One of the biggest casualties of the blockade in Kashmir are the students, especially those who had to submit their forms online for the National Eligibility and Entrance Test. A heavy rush at government-run facilities for students forced many to go to Jammu, 300km from Srinagar, in December and January to submit their forms online. “In Jammu, it took only 10 minutes to download and five minutes to submit the [form for] NEET,” said Junaid, a student, who only revealed his first name. “Some girls were accompanied by their parents.”

The government has said it will restore broadband after users sign a bond listing six conditions. The conditions are denial of access to social media, virtual private networks and WiFi, denial of permission to upload encrypted files containing videos or photos, disabling USB ports, providing complete access as and when required by the security forces, denial of access to other devices through a computer and users taking responsibility for “any kind of breach or misuse of the internet”.

Similar conditions are in place for the government departments and hospitals. There are at least 20,000 landlines in use with private entities and people in Kashmir with broadband facility. According to sources, less than a 100 have agreed to sign the bond. The additional 400 kiosks ordered by the state have not been opened as the BSNL is struggling to instal firewalls.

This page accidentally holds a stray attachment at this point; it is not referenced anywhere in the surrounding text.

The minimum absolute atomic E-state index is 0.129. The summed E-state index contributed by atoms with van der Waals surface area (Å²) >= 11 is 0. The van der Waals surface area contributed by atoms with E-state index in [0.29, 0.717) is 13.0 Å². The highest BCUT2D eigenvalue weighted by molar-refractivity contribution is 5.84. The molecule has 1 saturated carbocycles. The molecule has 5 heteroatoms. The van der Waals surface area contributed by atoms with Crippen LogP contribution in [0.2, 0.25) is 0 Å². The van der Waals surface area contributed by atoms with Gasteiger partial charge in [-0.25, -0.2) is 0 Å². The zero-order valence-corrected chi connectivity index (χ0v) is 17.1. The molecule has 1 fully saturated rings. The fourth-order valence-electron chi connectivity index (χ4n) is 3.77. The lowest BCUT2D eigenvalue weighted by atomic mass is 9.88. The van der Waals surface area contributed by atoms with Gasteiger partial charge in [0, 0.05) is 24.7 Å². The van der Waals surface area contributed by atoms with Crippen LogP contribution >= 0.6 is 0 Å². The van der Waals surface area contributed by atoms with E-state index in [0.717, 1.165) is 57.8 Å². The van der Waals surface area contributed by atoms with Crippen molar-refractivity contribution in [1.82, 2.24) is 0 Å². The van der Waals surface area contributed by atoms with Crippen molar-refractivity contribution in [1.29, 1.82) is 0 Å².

According to a recent study by Delhi-based think-tank Indian Council for Research on International Economic Relations, the frequent internet disruptions have cost Kashmir’s economy Rs4,000 crore in the last six years. The study—The Anatomy of An Internet Blackout: Measuring the Economic Impact of Internet Shutdowns in India—highlighted that 34 shutdowns in 2017 alone caused a loss of Rs1,776 crore.

As per the Kashmir Chamber of Commerce and Industry (KCCI), Kashmir has suffered losses worth Rs18,000 crore since August 2019. KCCI president Ashiq Hussain said the internet shutdown had added to the losses because of disruption in online shopping and other transactions. KCCI has estimated a loss of 09,191 crore in the services sector.

It also reported that at least 5,000 salesmen had not been paid salaries for the months of August, September and October, while 4.96 lakh people lost their jobs during the same period. The worst affected was the trading sector which saw 1.2 lakh jobs lost, followed by tourism which lost 74,500 jobs; the handicrafts sector and small industries lost 70,000 jobs each.